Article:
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Budget 2018 was a "waste of a golden opportunity", says ACFO

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The Budget was a “waste of a golden opportunity” to provide clarity and stability to fleet decision-makers on future company car benefit-in-kind tax rates, says ACFO.

Currently, only the tax rates until April 2021 have been published, which has caused uncertainty among fleet managers and drivers, as well as hindering forward planning.

The Chancellor also did not announce any changes to the bands, despite the new WLTP testing procedure raising the CO2 emissions figures of cars by up to as much as 20%.

However, both the BVRLA and leasing company Zenith welcomed Chancellor Philip Hammond’s announcement that an urgent review into the impact of WLTP would be carried out by spring 2019.

John Pryor, chariman of ACFO, said: “Budget 2018 has been a waste of a golden opportunity for the Chancellor to provide both clarity and long-term stability to enable fleet decision-makers to shape company car policies.

“The fleet industry must now wait until spring 2019 to know the future shape of company car benefit-in-kind tax and, in the meantime, uncertainty continues to rule.”

He added: “ACFO is hugely disappointed that the Budget did not contain any announcement on the company car benefit-in-kind tax regime beyond 2020/21.

“Introduction of the Worldwide harmonised Light vehicles Test Procedure (WLTP) for homologating vehicle emission and MPG data, the basis for the new regime, post 2020, has been in the pipeline for some time and the fleet industry had been led to believe that WLTP-based rates for 2021/22 and beyond would be announced in the 2018 Budget.

“Furthermore, the Chancellor did not even announce rates beyond 2020/21 for company cars tested under the old New European Driving Cycle (NEDC) and not under WLTP.”

Historically, BIK tax bands had been announced for up to four years in advance and the Chancellor’s failure to announce these in yesterday’s Budget will further drive employees to opt for a cash alternative instead of a company car, said Pryor.

He added: “As a whole ACFO questions what has happened to the government’s ‘green’ agenda. Recently the government cut the Plug-In Car Grant and in the Budget it has failed to answer our call for a U-turn on the decision to increase to 16% benefit-in-kind tax on cars with emissions of 50g/km or below in 2019/20 and bring forward the already announced reduced rates, including the 2% threshold for 100% electric models and those with an electric mileage range of up to 130 miles, to April next year from 2020/21.

“Those twin decisions will, ACFO believe, only serve to dampen fleets’ enthusiasm for ultra-low and zero emission cars, at least in the short term, at a time when the government says it wants to drive out petrol and diesel engined vehicles from the UK car parc.”

The BVRLA was dismayed that the Budget included no reference to an early introduction for the 2% company car tax rate for electric vehicles.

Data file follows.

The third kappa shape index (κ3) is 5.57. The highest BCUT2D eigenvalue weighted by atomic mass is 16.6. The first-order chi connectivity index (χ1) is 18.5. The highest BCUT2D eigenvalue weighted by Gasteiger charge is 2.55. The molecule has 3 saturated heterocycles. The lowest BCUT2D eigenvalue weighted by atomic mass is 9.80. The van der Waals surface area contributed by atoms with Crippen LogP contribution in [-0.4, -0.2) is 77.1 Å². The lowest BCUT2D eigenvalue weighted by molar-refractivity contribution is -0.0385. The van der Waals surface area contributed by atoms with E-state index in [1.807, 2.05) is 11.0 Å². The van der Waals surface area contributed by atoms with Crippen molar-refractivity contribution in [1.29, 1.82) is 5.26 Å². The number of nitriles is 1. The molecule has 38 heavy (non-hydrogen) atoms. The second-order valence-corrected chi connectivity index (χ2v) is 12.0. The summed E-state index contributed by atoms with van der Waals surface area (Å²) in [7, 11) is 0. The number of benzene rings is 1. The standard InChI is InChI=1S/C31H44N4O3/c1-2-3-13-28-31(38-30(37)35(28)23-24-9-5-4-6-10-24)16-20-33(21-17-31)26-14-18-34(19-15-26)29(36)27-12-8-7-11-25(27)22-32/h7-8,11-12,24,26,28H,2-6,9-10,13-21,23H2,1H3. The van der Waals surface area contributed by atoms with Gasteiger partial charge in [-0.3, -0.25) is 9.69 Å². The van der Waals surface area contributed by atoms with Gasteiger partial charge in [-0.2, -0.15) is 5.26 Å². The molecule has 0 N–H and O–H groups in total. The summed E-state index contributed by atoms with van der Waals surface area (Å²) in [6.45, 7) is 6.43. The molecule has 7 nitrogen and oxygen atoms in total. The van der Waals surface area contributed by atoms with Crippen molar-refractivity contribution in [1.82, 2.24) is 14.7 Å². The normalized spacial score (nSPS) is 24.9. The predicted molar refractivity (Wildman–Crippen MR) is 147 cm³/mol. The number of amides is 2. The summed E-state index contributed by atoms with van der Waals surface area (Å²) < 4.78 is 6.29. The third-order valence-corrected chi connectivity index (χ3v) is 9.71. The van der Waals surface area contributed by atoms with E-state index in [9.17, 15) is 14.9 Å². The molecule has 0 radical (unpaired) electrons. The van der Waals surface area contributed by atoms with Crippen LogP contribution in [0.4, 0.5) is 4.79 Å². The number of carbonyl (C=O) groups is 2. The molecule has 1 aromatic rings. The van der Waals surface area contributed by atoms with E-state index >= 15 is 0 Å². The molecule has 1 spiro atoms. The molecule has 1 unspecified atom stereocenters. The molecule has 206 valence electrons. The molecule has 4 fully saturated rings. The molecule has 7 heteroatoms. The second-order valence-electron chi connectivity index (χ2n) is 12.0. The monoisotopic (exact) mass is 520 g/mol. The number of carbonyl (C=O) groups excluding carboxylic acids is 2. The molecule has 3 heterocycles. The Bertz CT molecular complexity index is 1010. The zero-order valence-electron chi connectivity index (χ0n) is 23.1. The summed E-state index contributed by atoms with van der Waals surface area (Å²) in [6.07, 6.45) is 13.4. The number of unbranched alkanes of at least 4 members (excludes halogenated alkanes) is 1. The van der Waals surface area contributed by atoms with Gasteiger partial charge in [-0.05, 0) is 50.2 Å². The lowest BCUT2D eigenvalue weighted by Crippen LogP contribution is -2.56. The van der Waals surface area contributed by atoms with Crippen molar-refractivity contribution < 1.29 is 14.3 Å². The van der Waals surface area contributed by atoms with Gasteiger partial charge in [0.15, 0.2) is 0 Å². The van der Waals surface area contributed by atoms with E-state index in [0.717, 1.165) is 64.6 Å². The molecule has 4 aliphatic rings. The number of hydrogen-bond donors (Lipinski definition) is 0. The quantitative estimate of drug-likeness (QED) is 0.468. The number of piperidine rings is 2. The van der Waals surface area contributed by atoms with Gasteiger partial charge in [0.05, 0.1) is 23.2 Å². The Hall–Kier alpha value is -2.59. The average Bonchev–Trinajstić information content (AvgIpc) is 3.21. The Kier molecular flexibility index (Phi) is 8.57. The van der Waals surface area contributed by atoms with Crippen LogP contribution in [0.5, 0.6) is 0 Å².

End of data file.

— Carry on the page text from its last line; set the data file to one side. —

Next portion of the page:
Gerry Keaney, chief executive of the BVRLA, said: “The Chancellor chose to ignore the overwhelming voice of fleets, motoring groups, business organisations, environmental groups and MPs – all of whom were united in calling for this simple tax measure to support the electric vehicle market.

“The Government has missed a golden opportunity to incentivise the most important market for electric cars and is in danger of undermining its own Road to Zero strategy. “

The Budget’s failure to address the WLTP tax issue was also criticised by David Brennan, CEO of Nexus Vehicle Rental. He said: “It was disappointing that the Chancellor failed to provide greater clarity on WLTP.

“While in the long-run it will obviously be a good thing to have more accurate CO2 readings, what this has done in the short-term is create barriers to the take-up of newer vehicles as fleets are unsure as to which tax bands they will fall into, and this uncertainty is now set to continue.”

Keaney urged the Government to publish a new set of tax bands as soon as possible.

He said: “It is great to hear that the Treasury is making plans to remedy any potential tax distortion caused by the transition to the new WLTP emissions standard in April 2020.

“It is vital that fleets and company car drivers are able to plan for the future, confident that they are working with more accurate emissions information and a fairer tax regime that rewards those who choose cleaner vehicles.

“These revised tax bandings can’t come too soon.”

Claire Evans, head of fleet consultancy at Zenith added: “For the fleet industry, although there is continued short-term uncertainty, it is to be welcomed that there is recognition by Government of the impact that WLTP is having on company car costs.

“We look forward to the promised review in Spring 2019 and expect it will deliver the correct level of adjustments to current rates of VED and company car tax, and clarity on rates beyond 2021.”

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  • The Engineer - 30/10/2018 12:41

    I won't bother valeting and clearing out the car then, looks like it will be with me another 6 months. Sigh.

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